A Complete Tetra Fish
While its bright and easily detectable scale coloration makes it easy prey in the wild, the unique appearance of the neon tetra fish has made it a favorite of aquatic pet enthusiasts the world over. Despite this, breeding neon tetras for the pet trade is virtually nonexistent in the United States, with most available fish being imported from breeding farms in the Far East. Some collectors prefer fish bred in the wild, which are available through Colombian, Peruvian and Brazilian channels.
Size: Tetras grow to approximately 1¼ inches in length. Females have slightly larger stomachs than males.
Color: Neon tetras have fairly standard colorization, which includes a light metallic-blue back and a silver-white underbelly. Two iridescent stripes are seen on the body as well: one blue, one red.
Because of its low position in the food chain, the tetra is a naturally shy fish that doesn't enjoy being with other fish species, particularly larger ones like catfish. However, if socialized slowly, they may be able to share a tank with placid, non-aggressive fish of similar size. Goldfish make good tank mates. They are social with other tetra fish and thrive when kept in large, uniform groups.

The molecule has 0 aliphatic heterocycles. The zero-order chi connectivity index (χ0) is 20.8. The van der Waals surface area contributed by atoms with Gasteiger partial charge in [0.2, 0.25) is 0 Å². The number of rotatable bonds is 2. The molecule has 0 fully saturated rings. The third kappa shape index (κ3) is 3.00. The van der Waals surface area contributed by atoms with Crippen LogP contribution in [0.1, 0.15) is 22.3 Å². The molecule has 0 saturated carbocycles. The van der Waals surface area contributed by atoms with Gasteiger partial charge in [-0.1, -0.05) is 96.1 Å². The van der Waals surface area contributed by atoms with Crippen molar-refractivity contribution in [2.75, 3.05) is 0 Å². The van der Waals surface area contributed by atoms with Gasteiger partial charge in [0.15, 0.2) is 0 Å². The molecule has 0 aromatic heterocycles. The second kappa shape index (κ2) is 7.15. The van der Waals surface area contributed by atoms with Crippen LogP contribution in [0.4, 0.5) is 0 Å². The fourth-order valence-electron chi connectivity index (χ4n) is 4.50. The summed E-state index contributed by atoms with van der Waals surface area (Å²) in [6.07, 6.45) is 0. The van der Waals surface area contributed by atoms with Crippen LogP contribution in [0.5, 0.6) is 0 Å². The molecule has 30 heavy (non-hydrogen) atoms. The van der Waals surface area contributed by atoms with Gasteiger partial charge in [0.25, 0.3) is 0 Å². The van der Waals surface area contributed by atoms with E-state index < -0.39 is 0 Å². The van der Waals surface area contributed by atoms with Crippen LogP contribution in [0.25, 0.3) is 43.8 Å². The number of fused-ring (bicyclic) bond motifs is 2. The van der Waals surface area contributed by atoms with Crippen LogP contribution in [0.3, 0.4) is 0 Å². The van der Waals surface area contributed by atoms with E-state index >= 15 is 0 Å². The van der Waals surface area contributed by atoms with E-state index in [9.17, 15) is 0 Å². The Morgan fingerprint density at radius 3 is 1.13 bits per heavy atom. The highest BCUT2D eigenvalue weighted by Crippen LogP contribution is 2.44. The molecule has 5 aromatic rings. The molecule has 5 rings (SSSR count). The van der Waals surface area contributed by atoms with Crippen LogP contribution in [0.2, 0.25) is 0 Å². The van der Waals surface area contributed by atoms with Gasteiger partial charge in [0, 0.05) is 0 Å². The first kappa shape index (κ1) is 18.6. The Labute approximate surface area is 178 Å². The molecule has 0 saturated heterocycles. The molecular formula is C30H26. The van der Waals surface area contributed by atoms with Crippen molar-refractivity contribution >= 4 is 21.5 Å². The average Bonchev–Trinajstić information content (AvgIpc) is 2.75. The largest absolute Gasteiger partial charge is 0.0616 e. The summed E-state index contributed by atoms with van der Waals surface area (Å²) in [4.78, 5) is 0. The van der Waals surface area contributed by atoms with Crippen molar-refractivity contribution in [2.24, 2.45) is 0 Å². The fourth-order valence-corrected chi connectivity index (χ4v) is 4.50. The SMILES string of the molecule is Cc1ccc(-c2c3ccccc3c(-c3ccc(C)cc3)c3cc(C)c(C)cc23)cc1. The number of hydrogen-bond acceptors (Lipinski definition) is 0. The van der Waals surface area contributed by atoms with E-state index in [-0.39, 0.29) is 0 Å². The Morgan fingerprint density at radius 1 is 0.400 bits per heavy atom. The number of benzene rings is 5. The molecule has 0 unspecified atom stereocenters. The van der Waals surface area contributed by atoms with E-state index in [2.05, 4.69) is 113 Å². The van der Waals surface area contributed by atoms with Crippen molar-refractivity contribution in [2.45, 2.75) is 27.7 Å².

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Health and Care
Feeding: Neon tetra fish are omnivorous. They'll usually eat flake foods, but some prefer brine shrimp, frozen bloodworms or daphnia. Flaked foods delivered in sinking pellet form are excellent because they contain enhancements that boost the brilliant natural colors of neon tetras.
Tank Care: Neon tetras are easy to keep, but make sure to get an aquarium that's big enough to house a group of them. Choose a tank that's at least 24 inches in width. The tetra prefers slightly acidic water, so aim for a pH level between 5.0 and 7.0. Tanks with thick plates, kept under dim lights with a water temperature of 78 to 80 degrees Fahrenheit are ideal.
Health Concerns: Tetra fish react badly to sudden changes in their living environment. Water that's even a little too cold (or too hot) can have swift adverse effects on their health. They are also subject to a unique piscine condition known informally as neon tetra disease. This fish disease is caused by microbial parasites that cause neon tetra fish to lose their colors and develop cysts and curved spines. Fish showing any of these symptoms should be isolated from the others and, unfortunately, left to die – there is no cure for the condition.
Life Expectancy: An average survival time is two to three years; healthy tetras may live to be five years old.